[Show abstract][Hide abstract] ABSTRACT: Recently, it has been shown that the capacity of the innate immune system to produce cytokines relates to skeletal muscle mass and strength in older persons. The interleukin-10 (IL-10) gene regulates the production capacities of IL-10 and tumour necrosis factor-α (TNF-α). In rural Ghana, IL-10 gene variants associated with different production capacities of IL-10 and TNF-α are enriched compared with Caucasian populations. In this setting, we explored the association between these gene variants and muscle strength. Among 554 Ghanaians aged 50 years and older, we determined 20 single nucleotide polymorphisms in the IL-10 gene, production capacities of IL-10 and TNF-α in whole blood upon stimulation with lipopolysaccharide (LPS) and handgrip strength as a proxy for skeletal muscle strength. We distinguished pro-inflammatory haplotypes associated with low IL-10 production capacity and anti-inflammatory haplotypes with high IL-10 production capacity. We found that distinct haplotypes of the IL-10 gene associated with handgrip strength. A pro-inflammatory haplotype with a population frequency of 43.2% was associated with higher handgrip strength (P = 0.015). An anti-inflammatory haplotype with a population frequency of 7.9% was associated with lower handgrip strength (P = 0.006). In conclusion, variants of the IL-10 gene contributing to a pro-inflammatory cytokine response associate with higher muscle strength, whereas those with anti-inflammatory response associate with lower muscle strength. Future research needs to elucidate whether these effects of variation in the IL-10 gene are exerted directly through its role in the repair of muscle tissue or indirectly through its role in the defence against infectious diseases.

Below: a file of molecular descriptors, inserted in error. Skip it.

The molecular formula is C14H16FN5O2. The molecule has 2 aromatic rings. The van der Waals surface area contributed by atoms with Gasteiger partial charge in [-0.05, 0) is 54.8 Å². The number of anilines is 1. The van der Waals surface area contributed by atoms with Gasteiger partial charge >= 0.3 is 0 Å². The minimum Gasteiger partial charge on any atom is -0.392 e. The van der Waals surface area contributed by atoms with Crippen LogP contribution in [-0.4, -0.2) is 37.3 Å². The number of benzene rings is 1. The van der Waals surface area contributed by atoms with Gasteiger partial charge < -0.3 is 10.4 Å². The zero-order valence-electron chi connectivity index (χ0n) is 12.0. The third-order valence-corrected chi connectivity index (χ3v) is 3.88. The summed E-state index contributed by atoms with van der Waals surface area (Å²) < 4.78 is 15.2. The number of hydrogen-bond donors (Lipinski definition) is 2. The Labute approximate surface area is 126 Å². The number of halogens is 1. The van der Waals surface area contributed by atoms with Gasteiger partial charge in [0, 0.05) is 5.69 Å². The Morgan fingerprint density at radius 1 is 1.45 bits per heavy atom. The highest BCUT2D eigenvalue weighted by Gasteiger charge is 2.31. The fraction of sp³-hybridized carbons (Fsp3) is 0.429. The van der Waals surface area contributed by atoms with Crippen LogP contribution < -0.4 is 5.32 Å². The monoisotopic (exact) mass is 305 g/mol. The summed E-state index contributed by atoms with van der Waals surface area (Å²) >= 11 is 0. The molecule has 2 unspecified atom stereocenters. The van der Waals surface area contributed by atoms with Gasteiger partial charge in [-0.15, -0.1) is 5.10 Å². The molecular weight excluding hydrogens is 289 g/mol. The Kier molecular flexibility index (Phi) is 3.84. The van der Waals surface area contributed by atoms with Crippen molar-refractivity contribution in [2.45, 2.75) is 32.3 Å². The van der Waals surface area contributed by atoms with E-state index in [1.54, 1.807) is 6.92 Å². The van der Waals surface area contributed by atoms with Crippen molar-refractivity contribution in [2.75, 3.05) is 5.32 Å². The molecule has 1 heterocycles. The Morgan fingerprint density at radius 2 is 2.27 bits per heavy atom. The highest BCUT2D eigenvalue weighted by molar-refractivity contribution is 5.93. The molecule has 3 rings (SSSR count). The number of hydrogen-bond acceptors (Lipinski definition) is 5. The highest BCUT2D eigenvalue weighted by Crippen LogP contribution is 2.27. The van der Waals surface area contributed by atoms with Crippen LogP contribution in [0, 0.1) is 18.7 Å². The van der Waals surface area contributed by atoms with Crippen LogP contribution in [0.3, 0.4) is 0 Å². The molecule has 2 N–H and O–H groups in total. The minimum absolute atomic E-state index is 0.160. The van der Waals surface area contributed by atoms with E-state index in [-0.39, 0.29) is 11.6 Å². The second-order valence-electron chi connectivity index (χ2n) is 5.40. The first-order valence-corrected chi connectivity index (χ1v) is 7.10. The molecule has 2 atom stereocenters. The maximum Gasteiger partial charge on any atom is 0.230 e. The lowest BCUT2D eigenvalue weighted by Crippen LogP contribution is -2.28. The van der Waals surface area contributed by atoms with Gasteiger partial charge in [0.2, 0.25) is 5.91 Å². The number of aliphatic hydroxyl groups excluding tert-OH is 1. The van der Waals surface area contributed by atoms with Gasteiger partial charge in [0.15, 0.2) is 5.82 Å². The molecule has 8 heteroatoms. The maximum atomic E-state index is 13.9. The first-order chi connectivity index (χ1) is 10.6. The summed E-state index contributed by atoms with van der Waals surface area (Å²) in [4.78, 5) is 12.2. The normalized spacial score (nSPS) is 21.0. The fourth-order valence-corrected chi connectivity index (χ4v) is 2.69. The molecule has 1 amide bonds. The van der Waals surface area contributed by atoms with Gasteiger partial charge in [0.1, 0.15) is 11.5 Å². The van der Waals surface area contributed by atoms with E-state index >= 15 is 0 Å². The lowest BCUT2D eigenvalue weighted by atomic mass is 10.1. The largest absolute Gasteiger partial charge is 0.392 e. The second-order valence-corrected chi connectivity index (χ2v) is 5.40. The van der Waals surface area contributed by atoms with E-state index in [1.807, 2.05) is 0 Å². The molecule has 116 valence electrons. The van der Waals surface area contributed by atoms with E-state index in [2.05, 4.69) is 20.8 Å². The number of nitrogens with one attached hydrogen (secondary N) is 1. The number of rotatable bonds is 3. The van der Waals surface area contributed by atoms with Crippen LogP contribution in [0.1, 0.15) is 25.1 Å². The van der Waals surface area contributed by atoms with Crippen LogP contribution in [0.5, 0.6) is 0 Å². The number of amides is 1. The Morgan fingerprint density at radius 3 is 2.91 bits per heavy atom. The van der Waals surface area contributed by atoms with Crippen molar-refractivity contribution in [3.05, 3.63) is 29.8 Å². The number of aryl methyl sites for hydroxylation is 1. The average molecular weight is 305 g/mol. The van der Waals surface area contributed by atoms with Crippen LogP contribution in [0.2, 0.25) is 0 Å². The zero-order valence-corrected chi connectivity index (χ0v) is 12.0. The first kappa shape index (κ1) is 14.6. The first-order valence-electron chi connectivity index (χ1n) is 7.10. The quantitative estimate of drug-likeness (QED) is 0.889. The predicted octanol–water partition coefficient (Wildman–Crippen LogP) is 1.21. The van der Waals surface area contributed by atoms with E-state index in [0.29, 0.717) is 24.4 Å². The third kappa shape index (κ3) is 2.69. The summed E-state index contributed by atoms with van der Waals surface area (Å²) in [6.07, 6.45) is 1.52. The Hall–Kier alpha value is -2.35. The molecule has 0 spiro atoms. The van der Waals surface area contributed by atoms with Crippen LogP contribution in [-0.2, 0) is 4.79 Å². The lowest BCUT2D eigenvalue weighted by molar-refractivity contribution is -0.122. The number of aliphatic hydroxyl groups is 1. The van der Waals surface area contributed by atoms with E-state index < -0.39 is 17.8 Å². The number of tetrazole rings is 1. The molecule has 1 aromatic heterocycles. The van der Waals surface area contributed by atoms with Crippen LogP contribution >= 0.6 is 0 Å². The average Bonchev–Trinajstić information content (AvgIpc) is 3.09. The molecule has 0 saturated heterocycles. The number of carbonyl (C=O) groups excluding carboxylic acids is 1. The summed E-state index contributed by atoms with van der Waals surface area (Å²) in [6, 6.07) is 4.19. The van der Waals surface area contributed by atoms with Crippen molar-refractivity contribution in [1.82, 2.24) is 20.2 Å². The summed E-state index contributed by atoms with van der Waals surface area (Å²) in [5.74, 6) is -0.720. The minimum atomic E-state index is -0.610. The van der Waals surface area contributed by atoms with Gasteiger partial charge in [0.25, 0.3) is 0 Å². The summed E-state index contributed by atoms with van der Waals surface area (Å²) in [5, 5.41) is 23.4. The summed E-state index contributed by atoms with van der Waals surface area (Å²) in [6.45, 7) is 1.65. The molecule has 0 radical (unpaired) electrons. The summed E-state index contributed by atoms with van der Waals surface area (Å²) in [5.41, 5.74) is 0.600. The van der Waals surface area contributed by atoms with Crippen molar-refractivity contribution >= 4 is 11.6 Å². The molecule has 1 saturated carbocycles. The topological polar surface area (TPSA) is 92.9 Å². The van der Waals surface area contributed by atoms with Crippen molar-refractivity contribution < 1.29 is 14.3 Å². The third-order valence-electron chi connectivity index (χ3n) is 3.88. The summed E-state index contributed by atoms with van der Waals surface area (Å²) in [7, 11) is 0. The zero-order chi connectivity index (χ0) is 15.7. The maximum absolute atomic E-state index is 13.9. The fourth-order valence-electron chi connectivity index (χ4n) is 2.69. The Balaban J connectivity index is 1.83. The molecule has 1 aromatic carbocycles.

"Although molecules are secreted by immune cells shape regeneration, the muscle is not a passive bystander. Indeed it releases a series of cytokines and chemokines collectively referred to as " myokines "  which also include IL-6, TNFí µí»¼, and CCL2  . Aside from proinflammatory functions, IL-6 was demonstrated to have both an autocrine function on satellite cell proliferation and muscle hypertrophy  and paracrine effects when released into the circulation (on glucose metabolism and lipolysis) . "
[Show abstract][Hide abstract] ABSTRACT: Treating muscle disorders poses several challenges to the rapidly evolving field of regenerative medicine. Considerable progress has been made in isolating, characterizing, and expanding myogenic stem cells and, although we are now envisaging strategies to generate very large numbers of transplantable cells (e.g., by differentiating induced pluripotent stem cells), limitations directly linked to the interaction between transplanted cells and the host will continue to hamper a successful outcome. Among these limitations, host inflammatory and immune responses challenge the critical phases after cell delivery, including engraftment, migration, and differentiation. Therefore, it is key to study the mechanisms and dynamics that impair the efficacy of cell transplants in order to develop strategies that can ultimately improve the outcome of allogeneic and autologous stem cell therapies, in particular for severe disease such as muscular dystrophies. In this review we provide an overview of the main players and issues involved in this process and discuss potential approaches that might be beneficial for future regenerative therapies of skeletal muscle.
BioMed Research International 06/2014; 2014(4):964010. DOI:10.1155/2014/964010 · 3.17 Impact Factor
Data provided are for informational purposes only. Although carefully collected, accuracy cannot be guaranteed. The impact factor represents a rough estimation of the journal's impact factor and does not reflect the actual current impact factor. Publisher conditions are provided by RoMEO. Differing provisions from the publisher's actual policy or licence agreement may be applicable.